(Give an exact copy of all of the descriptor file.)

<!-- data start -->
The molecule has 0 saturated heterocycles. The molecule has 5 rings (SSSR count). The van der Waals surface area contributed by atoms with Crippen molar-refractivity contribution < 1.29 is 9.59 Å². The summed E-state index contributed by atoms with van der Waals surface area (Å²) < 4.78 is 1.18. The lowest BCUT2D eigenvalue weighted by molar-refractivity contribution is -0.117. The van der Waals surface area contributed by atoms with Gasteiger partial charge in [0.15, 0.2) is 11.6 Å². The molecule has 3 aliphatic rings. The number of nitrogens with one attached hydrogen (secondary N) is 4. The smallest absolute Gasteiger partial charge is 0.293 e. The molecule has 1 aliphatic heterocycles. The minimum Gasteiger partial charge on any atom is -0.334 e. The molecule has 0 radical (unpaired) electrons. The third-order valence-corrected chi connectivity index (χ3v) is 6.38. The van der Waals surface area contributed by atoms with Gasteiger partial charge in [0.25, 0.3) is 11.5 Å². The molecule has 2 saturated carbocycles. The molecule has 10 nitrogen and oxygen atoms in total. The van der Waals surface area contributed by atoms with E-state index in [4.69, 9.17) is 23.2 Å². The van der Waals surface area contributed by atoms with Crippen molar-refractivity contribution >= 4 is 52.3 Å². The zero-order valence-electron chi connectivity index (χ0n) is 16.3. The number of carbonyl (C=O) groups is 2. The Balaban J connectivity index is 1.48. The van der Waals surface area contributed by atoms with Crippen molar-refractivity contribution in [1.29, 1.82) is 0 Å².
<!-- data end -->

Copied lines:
The molecule has 0 saturated heterocycles. The molecule has 5 rings (SSSR count). The van der Waals surface area contributed by atoms with Crippen molar-refractivity contribution < 1.29 is 9.59 Å². The summed E-state index contributed by atoms with van der Waals surface area (Å²) < 4.78 is 1.18. The lowest BCUT2D eigenvalue weighted by molar-refractivity contribution is -0.117. The van der Waals surface area contributed by atoms with Gasteiger partial charge in [0.15, 0.2) is 11.6 Å². The molecule has 3 aliphatic rings. The number of nitrogens with one attached hydrogen (secondary N) is 4. The smallest absolute Gasteiger partial charge is 0.293 e. The molecule has 1 aliphatic heterocycles. The minimum Gasteiger partial charge on any atom is -0.334 e. The molecule has 0 radical (unpaired) electrons. The third-order valence-corrected chi connectivity index (χ3v) is 6.38. The van der Waals surface area contributed by atoms with Gasteiger partial charge in [0.25, 0.3) is 11.5 Å². The molecule has 2 saturated carbocycles. The molecule has 10 nitrogen and oxygen atoms in total. The van der Waals surface area contributed by atoms with E-state index in [4.69, 9.17) is 23.2 Å². The van der Waals surface area contributed by atoms with Crippen molar-refractivity contribution >= 4 is 52.3 Å². The zero-order valence-electron chi connectivity index (χ0n) is 16.3. The number of carbonyl (C=O) groups is 2. The Balaban J connectivity index is 1.48. The van der Waals surface area contributed by atoms with Crippen molar-refractivity contribution in [1.29, 1.82) is 0 Å².